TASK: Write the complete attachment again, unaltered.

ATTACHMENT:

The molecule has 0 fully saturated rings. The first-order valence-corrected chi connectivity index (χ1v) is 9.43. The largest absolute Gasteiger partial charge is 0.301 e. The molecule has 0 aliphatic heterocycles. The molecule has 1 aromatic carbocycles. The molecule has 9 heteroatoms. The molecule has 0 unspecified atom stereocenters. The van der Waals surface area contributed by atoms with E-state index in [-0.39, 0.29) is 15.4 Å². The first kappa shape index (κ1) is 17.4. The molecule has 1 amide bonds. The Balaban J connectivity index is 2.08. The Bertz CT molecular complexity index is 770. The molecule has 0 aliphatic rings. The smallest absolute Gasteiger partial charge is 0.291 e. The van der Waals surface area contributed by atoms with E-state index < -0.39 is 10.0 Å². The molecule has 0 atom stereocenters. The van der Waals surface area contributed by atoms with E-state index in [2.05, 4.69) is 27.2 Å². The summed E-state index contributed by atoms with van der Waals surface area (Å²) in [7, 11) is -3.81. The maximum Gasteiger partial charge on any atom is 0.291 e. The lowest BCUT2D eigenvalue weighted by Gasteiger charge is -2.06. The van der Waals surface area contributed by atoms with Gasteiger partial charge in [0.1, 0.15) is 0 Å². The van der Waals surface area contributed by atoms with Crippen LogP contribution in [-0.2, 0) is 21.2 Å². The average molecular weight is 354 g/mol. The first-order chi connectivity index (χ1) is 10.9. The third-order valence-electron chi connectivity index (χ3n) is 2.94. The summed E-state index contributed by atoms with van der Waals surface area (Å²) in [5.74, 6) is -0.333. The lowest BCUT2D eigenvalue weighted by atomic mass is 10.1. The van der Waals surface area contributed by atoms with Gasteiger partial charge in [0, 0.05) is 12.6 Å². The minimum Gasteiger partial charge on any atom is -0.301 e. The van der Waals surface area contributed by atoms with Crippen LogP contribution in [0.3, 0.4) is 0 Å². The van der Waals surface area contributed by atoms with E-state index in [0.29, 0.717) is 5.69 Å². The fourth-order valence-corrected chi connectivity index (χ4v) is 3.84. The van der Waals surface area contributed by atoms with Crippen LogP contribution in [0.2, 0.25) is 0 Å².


The molecule has 0 fully saturated rings. The first-order valence-corrected chi connectivity index (χ1v) is 9.43. The largest absolute Gasteiger partial charge is 0.301 e. The molecule has 0 aliphatic heterocycles. The molecule has 1 aromatic carbocycles. The molecule has 9 heteroatoms. The molecule has 0 unspecified atom stereocenters. The van der Waals surface area contributed by atoms with E-state index in [-0.39, 0.29) is 15.4 Å². The first kappa shape index (κ1) is 17.4. The molecule has 1 amide bonds. The Balaban J connectivity index is 2.08. The Bertz CT molecular complexity index is 770. The molecule has 0 aliphatic rings. The smallest absolute Gasteiger partial charge is 0.291 e. The van der Waals surface area contributed by atoms with E-state index < -0.39 is 10.0 Å². The molecule has 0 atom stereocenters. The van der Waals surface area contributed by atoms with E-state index in [2.05, 4.69) is 27.2 Å². The summed E-state index contributed by atoms with van der Waals surface area (Å²) in [7, 11) is -3.81. The maximum Gasteiger partial charge on any atom is 0.291 e. The lowest BCUT2D eigenvalue weighted by Gasteiger charge is -2.06. The van der Waals surface area contributed by atoms with Gasteiger partial charge in [0.1, 0.15) is 0 Å². The van der Waals surface area contributed by atoms with Crippen LogP contribution in [-0.2, 0) is 21.2 Å². The average molecular weight is 354 g/mol. The first-order chi connectivity index (χ1) is 10.9. The third-order valence-electron chi connectivity index (χ3n) is 2.94. The summed E-state index contributed by atoms with van der Waals surface area (Å²) in [5.74, 6) is -0.333. The lowest BCUT2D eigenvalue weighted by atomic mass is 10.1. The van der Waals surface area contributed by atoms with Gasteiger partial charge in [0, 0.05) is 12.6 Å². The minimum Gasteiger partial charge on any atom is -0.301 e. The van der Waals surface area contributed by atoms with Crippen LogP contribution in [0.3, 0.4) is 0 Å². The van der Waals surface area contributed by atoms with E-state index in [0.29, 0.717) is 5.69 Å². The fourth-order valence-corrected chi connectivity index (χ4v) is 3.84. The van der Waals surface area contributed by atoms with Crippen LogP contribution in [0.2, 0.25) is 0 Å².